• Consortium led by Japan’s Mitsubishi officially signs contract with Kahramaa
  • Project will be Tepco’s first foreign project since Fukishima disaster
  • Project will require an estimated $3bn investment

Qatar General Electricity & Water Corporation (Kahramaa) has officially signed the contract with the consortium led by Japan’s Mitsubishi to develop Qatar’s next independent water and power project (IWPP), known as Facility D.

MEED reported on 1 March that the Mitsubishi consortium, which also contains Japan’s Tokyo Electric Power Company (Tepco), had been selected as the preferred bidder.

Kahramaa officially signed the contract with the consortium in Doha on 24 May.

The proposed IWPP is planned to be located in the Qatar Economic Zone (QEZ) near Mesaieed and will have a capacity of 2,280-2,520MW and 123.5-136.5 million imperial gallons a day (MIGD) of water.

About 70-90 MIGD of the desalination capacity will be from multi-stage flash (MSF)/multi-effect distillation (MED) technology, with the remaining 40-60 MIGD coming from reverse osmosis (RO) technology, which has to date only been implemented on a small scale in the country.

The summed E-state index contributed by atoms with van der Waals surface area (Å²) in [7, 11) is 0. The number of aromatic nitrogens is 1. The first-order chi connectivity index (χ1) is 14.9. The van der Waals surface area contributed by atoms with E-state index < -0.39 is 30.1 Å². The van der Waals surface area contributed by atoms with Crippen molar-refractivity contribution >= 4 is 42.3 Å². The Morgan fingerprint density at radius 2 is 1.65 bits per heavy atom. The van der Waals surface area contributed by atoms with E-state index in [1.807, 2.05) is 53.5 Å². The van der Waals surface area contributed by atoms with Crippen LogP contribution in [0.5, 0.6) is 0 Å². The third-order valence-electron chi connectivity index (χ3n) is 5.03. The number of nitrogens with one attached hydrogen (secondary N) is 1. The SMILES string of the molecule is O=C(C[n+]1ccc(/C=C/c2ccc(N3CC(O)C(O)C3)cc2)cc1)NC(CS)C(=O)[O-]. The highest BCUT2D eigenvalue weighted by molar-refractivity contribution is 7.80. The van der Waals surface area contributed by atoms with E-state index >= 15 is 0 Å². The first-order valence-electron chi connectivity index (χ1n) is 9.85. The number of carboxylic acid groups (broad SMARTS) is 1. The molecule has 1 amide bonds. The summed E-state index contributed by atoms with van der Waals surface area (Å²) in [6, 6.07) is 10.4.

Facility D is estimated to require $3bn-worth of investment, with a large proportion of this to be project financed by banks. It is thought government-backed export credit agencies (ECAs), such as Japan Bank for International Cooperation (Jbic), will have to play a role in raising the necessary funding.

Kahramaa owns 60 per cent of the project, with Qatar Petroleum (QP) and Qatar Foundation both holding 5 per cent stakes. Mitsubishi holds the remaining 30 per cent stake.

Despite having recorded some of the highest demand growth for power and desalination in the Gulf in recent years, Qatar has been able to build up one of the highest reserve margins in the region.

However, with consumption expected to continue to rise steeply as the state pushes ahead with its construction programme for hosting the 2022 Fifa football World Cup, Kahramaa is moving ahead with the Facility D project to ensure supply remains above demand.

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